Clothespin Teaching Turkey

by Katy

For this activity you will need a paper plate, clothes pins, brown and yellow construction paper, scissor, glue, and something to color with. For some reason I had craft confusion and used paint and markers, but that’s overkill.

First, make your paper plate brown–we finger painted because that allows us to work on sensory stuff at the same time. I’m seeing major progress in that my son will paint and also that he’s stopped trying to put the paint in his mouth. Little victories!

Next, cut out a head and beak from the construction paper. Glue them to the plate.

Then you need to color your clothespins. I used markers and did it myself since it’s a little beyond Charlie’s abilities. If your child can do it by themselves, then let them.

Now, for the fun part!

The clothespins become the turkey’s feathers. Use the feathers to do a variety of activities. For us, we were working on identifying colors. You could also do patterns

Since this was our first time doing the activity, we started with only two clothes pins and asked Charlie to select “red” or “blue.” Trying to grab the clothespins has the added bonus of being fine motor practice, but if he’s not able to squeeze properly, they still come off with a tug. If your child has trouble with fine motor, be sure to place the pins far apart to make it easier.

When Charlie correctly identified the blue pin and threw it on the floor, we called it a day!

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Katy is a mom of one who loves art, mystery novels, and anything involving peanut butter–she blogs about raising her little miracle at Bird on the Street.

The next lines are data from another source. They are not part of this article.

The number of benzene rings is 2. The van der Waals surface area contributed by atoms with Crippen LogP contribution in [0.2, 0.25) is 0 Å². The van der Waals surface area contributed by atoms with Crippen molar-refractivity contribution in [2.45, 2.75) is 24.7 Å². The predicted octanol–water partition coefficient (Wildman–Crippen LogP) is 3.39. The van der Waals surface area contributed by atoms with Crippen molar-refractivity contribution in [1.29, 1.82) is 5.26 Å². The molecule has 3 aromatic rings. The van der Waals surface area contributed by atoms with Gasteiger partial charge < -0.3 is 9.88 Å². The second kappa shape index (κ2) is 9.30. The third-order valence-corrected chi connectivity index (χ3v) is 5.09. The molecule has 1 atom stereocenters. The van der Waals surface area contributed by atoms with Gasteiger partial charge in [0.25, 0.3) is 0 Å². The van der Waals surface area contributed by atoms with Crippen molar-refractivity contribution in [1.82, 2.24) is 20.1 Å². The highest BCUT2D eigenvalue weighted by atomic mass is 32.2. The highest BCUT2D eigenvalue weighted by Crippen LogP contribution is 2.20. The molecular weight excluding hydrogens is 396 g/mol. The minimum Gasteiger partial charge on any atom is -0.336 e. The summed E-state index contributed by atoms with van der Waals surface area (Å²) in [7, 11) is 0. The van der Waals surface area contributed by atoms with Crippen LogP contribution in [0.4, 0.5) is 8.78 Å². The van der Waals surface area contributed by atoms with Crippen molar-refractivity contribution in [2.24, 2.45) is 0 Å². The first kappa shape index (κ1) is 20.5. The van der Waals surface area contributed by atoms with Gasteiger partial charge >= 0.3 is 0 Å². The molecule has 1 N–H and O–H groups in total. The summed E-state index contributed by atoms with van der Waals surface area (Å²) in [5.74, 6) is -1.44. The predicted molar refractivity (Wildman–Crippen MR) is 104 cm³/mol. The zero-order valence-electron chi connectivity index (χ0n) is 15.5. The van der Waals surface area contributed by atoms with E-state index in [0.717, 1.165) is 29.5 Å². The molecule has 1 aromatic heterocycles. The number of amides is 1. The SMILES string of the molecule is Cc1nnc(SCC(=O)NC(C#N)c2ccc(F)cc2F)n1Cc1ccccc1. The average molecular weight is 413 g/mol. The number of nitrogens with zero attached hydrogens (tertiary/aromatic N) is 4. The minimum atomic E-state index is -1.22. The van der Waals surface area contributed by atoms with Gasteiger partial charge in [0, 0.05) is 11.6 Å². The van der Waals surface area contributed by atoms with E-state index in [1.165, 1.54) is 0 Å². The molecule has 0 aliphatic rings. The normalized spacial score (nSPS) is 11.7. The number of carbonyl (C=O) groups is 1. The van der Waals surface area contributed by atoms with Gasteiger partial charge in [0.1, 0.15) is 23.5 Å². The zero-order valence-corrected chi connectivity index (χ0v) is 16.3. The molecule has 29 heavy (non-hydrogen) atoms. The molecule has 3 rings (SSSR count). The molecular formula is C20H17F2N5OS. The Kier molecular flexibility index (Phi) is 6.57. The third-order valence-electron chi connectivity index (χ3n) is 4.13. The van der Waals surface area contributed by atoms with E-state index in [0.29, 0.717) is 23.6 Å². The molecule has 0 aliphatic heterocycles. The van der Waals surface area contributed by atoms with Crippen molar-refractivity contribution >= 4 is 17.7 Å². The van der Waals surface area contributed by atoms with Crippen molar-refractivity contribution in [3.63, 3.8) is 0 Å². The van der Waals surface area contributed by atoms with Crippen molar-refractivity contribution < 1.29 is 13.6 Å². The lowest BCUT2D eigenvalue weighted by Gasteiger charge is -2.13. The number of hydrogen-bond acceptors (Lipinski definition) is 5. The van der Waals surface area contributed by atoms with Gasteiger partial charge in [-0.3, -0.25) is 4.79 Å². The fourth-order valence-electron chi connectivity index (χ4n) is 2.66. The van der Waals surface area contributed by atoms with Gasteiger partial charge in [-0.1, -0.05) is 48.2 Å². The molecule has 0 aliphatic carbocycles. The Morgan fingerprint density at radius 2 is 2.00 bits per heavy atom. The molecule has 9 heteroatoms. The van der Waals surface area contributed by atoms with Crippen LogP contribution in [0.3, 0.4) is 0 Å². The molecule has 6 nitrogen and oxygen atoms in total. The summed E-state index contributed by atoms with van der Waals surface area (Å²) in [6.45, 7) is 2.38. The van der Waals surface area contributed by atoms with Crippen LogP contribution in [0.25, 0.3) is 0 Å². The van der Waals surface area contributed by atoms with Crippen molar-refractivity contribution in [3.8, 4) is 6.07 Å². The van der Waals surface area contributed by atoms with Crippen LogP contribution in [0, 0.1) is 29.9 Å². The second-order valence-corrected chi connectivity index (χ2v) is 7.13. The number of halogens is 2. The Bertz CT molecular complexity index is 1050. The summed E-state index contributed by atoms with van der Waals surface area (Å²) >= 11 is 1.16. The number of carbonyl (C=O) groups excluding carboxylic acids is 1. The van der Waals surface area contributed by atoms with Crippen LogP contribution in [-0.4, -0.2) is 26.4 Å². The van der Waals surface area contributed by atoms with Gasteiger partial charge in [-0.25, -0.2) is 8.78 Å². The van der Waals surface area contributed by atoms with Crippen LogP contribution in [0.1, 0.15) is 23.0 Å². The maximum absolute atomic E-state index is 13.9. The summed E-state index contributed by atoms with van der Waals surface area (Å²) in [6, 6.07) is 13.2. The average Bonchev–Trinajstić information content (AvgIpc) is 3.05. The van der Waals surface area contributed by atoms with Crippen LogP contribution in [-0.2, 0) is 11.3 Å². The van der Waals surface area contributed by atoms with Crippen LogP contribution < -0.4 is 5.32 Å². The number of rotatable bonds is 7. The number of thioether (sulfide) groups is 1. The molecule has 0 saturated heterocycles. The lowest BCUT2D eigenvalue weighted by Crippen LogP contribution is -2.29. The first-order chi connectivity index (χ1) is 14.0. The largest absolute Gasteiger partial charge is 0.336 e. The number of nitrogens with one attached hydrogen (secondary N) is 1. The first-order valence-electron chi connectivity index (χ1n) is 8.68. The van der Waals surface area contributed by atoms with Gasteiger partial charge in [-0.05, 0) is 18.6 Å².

Paper Plate Turkey Craft

 


After seeing my foam turkey after from nap my son asked to make one , which means he said ” urkey yeah yeah, urkey pease pease” but I knew what he meant. So I grabbed a paper plate and made a more toddler friendly version of a Thanksgiving Turkey!

  1. Gather your materials. You will need a paper plate, some markers ( crayons, or paint would work too) , s few colors of tissue paper, glue and scissors.
  2. Have your child color the paper plate, my son did not want to move on past this step, coloring is where it’s at at our house lately. He colored 2 other paper plates while I tried to convince him that glue was cool too.
  3. While they color cut out some feathers from the tissue paper.
  4. Cut the plate in half, and cut a small triangle off of the discarded half, this will be your turkey head.
  5. Add glue to the inside lip of the paper plate.
  6. Add your feathers, at first my son was refusing to do this, so I let him keep coloring and soon enough, he was asking to do it after watching me.
  7. While they glue, make a face on the “head” .
  8. When all the feathers are on glue on the head. Let dry .

Books


A Plump and Perky Turkey by Teresa Bateman is such a cute and funny book about a town that needs a turkey and the lengths they go to to find one. The town is sadly outwitted by the turkey and end up eating shredded wheat for thanksgiving. The illustrations kept my little man interested even though the story’s humor was above his head.

 Thanksgiving is for giving thanks by Margaret Sutherland is book that explains what Thanksgiving is, and gives lots of examples of things to be thankful for. I like this book although I could go without the page where the narrator is thankful for lollipops, all the other things are wonderful like a teacher’s encouragement, grandma’s hugs, and sunny days and to me the lollipops sorta fall flat. Easily skipped over if you are not keen on it but the book as a whole is valuable teaching tool about thanksgiving.